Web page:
The Java EE 5 architecture, with its use of annotations brings the Java world close to being agile. The architecture is absolutely fantastic and powerful, with superb messaging (JMS), persistence (EJB3), transactions (JTA), and integration (JCA) capabilities.
However, on the presentation side, for the web world, Java is still behind both .NET and agile frameworks like Rails or Django. JSF is cumbersome, and still too attached to the systems-programming intensive request-response Model2 that ended up in JSPs and Struts. Wicket and Tapestry are possibly the top component-based development web frameworks for Java. But they are both only used by a relatively small community, and documentation, mostly in the case of Wicket, is deficient, especially when it comes to topics such as integration with persistence frameworks.
In terms of setting a complete development environment, it is painful. Setting up Netbeans/Eclipse, JBoss/Geronimo/Glassfish, Wicket, and EJB3 to play nicely with each other is not easy, and it has lots of rough edges. It takes too long to setup an environment and start coding.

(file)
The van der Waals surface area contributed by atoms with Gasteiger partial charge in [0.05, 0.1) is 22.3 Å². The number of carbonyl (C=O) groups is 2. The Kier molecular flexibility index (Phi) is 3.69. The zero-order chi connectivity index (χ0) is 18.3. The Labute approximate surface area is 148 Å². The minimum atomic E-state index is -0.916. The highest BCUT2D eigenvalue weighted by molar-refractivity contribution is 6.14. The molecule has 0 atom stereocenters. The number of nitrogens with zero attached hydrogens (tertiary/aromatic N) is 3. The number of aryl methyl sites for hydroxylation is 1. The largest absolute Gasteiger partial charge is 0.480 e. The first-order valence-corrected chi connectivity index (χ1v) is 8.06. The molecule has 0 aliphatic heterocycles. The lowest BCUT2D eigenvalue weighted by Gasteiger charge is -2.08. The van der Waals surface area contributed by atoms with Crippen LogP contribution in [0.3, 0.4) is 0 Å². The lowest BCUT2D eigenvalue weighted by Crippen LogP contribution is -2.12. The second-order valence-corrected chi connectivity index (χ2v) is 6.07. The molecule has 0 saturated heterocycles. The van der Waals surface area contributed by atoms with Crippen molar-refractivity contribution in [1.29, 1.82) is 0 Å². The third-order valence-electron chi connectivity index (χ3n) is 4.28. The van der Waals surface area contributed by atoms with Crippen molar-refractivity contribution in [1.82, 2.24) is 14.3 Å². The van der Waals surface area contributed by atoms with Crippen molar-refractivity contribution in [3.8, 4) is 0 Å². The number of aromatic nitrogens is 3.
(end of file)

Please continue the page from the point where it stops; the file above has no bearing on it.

That myriad of frameworks and standards is what makes Java EE so powerful, yet so cumbersome. I was hoping annotations could have solved most of the integration complexity, but I am disappointed. So, sadly, my hopes for a "new Java" are yet once again down. Java EE still gets on your way to being productive.
I am back to Rails for the time being, at least until Java EE 5 matures.
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